The great thing to come out of our water crisis is that everyone will look at water resources in a new light. Already many of us have reduced our consumption drastically by utilising grey water, catching rain water, etc etc.
While all these efforts are highly commendable , things are not as simple as they seem.......
I am by no means an expert, but there are a few points I come across in my limited research. I welcome the experts in the field to add or correct any of the information below.
RAIN WATER HARVESTING
The sale of water storage tanks have gone crazy, as everyone is scrambling to keep water on their properties. Rainwater collection is a great way to save water for the garden and home. A few things to remember are :
Install a first-flush diverter system. You can either buy these or make them yourself easily, and they catch the first 10 minutes of dirty, dusty water coming off the roof. This means that only clean water goes into your tank.
Once in the tank, water can stand for long periods of time and become stagnant. A simple pond flow-pump can help with circulation and aeration inside your tank. Chlorine or water treatment tablets will also help keeping your water clean.
In my area, many of the roofs are still the old asbestos sheet roofs. Harvesting water off these roofs may present serious health issues in the future. To make them rainwater safe, they will have to be sealed and painted properly and the water will have to be filtered. Just because it looks clean does not mean that it is!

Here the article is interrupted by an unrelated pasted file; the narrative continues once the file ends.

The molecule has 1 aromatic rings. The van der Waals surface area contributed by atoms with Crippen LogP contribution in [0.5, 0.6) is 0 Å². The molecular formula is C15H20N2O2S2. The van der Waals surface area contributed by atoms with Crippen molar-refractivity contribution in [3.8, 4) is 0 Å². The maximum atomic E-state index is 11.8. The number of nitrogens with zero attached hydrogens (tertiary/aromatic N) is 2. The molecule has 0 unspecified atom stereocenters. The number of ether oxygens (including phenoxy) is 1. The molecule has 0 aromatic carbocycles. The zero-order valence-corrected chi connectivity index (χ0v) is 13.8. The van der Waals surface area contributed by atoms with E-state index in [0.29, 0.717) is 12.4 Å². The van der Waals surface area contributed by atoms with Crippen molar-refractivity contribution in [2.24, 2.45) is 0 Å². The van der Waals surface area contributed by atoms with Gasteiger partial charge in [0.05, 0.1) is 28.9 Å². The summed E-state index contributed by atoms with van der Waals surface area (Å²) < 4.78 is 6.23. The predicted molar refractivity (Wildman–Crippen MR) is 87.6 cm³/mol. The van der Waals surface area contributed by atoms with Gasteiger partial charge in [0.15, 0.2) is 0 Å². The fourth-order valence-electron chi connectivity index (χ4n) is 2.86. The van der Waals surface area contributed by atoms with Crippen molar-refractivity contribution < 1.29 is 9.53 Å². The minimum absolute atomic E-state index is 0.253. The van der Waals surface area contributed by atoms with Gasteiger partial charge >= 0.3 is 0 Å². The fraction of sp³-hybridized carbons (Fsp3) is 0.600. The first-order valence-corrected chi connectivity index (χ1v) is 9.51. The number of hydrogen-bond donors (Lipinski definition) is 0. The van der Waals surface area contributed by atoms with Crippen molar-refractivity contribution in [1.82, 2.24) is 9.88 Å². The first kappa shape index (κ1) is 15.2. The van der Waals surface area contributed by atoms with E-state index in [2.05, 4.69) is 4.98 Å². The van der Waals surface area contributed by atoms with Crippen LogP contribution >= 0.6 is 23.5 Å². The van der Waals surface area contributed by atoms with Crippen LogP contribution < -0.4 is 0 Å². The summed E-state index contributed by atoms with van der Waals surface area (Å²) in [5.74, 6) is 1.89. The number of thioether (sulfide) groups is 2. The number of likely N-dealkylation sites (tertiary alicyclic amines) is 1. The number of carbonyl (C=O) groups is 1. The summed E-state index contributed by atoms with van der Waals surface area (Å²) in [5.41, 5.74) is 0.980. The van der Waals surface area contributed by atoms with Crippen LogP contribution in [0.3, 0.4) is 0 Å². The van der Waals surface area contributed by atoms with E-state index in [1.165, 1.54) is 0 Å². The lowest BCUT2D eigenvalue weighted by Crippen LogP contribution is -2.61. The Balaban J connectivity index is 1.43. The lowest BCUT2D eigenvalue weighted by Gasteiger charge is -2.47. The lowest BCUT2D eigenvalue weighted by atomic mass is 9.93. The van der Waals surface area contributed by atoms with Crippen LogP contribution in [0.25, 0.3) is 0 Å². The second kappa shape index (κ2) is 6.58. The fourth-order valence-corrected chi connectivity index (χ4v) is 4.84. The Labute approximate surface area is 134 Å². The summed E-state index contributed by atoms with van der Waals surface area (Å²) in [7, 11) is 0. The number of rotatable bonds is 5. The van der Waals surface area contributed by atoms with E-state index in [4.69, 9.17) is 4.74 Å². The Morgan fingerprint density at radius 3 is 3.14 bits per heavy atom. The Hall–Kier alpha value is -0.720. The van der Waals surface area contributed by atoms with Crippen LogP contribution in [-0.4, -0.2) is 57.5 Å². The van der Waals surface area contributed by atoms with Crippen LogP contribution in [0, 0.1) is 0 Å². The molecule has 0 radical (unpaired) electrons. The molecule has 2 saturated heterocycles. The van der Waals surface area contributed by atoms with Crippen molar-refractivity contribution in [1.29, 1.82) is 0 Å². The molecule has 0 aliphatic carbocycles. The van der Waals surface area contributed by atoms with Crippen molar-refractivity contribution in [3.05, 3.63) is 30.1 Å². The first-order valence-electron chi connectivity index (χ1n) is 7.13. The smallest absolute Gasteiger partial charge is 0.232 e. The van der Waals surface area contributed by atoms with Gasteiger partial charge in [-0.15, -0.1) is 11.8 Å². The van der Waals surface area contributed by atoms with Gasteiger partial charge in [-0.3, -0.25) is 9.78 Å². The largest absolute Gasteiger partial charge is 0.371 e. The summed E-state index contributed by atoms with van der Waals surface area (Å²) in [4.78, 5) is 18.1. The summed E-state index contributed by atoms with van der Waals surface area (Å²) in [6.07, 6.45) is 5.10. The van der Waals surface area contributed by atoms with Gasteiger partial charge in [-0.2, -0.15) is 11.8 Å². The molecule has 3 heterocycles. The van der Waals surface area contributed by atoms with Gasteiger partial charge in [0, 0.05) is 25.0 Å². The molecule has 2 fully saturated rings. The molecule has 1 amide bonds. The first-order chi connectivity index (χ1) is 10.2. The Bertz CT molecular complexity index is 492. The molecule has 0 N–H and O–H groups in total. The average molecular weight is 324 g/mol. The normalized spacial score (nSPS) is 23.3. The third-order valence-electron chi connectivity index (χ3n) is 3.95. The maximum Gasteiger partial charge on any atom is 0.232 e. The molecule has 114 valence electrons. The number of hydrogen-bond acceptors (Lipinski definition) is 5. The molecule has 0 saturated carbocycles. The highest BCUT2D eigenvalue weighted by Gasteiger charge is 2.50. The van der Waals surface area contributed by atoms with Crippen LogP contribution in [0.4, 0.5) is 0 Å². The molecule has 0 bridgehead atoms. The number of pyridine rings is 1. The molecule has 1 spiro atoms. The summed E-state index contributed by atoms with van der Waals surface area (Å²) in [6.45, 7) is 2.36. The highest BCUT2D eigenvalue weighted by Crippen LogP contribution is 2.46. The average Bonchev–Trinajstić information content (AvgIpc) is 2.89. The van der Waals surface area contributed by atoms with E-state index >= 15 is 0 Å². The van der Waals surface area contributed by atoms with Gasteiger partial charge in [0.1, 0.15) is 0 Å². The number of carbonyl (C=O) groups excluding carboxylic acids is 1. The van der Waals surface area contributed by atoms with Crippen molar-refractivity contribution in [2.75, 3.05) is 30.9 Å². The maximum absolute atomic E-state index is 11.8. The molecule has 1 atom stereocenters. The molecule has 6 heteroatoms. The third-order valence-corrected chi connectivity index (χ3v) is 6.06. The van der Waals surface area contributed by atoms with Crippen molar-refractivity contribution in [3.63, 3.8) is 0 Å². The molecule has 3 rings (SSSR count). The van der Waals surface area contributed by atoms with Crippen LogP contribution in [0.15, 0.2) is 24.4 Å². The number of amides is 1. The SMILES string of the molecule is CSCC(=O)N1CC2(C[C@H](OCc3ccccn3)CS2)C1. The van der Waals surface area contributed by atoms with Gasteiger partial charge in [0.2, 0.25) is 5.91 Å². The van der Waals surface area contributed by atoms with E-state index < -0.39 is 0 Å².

Of course we live in a rain-scarce region of the country. There is no point having thousands of litres of storage capacity, with no rainfall to fill said tanks. This is the reason many households are turning to another source of water to fill their tanks.
Using borehole water for household purposes is definitely seen as a short-term solution, as it is a limited-renewal resource. An excess number of boreholes (and irresponsible pumping) will result in a lower water table. I have seen in some previously water rich areas, the ground has dried up and subsided, resulting in cracking of walls and major structural damage to houses.
If you are going to be using borehole water , keep this in mind:
ALL borehole water (BHW) should be tested to determine exactly what type and method of filtration and treatment is required to make it safe do drink, or just use in the home.
BHW is normally high in mineral, metals, salts and impurity content. It usually is also quite acidic. Using BHW natively will, over time, cause huge damage to your plumbing system. For general use you will have need a system to correct the PH and remove iron and other heavy metals. For drinking purposes you will need further bacterial screening and purification, including perhaps a RO (reverse osmosis) system, but more on that later.
If you are thinking of plumbing your now filtered borehole water into your plumbing system, remember that (with the new water by-law) you will need a COCT registered plumber to do and certify this. The reasoning behind this is that the City rightfully must protect their water supply system. Imagine for a minute that (for the sake of argument) your house is built on a old medical waste landfill , and the borehole water is contaminated with poisons, diseases and toxins. If you simply connect this to your house supply, and the water contaminates the municipal system, you could be responsible for a great many deaths and sicknesses. It IS possible however, as the registered plumber is required to, in addition to a great many other regulations, to install a medical food-grade non return valve in the system.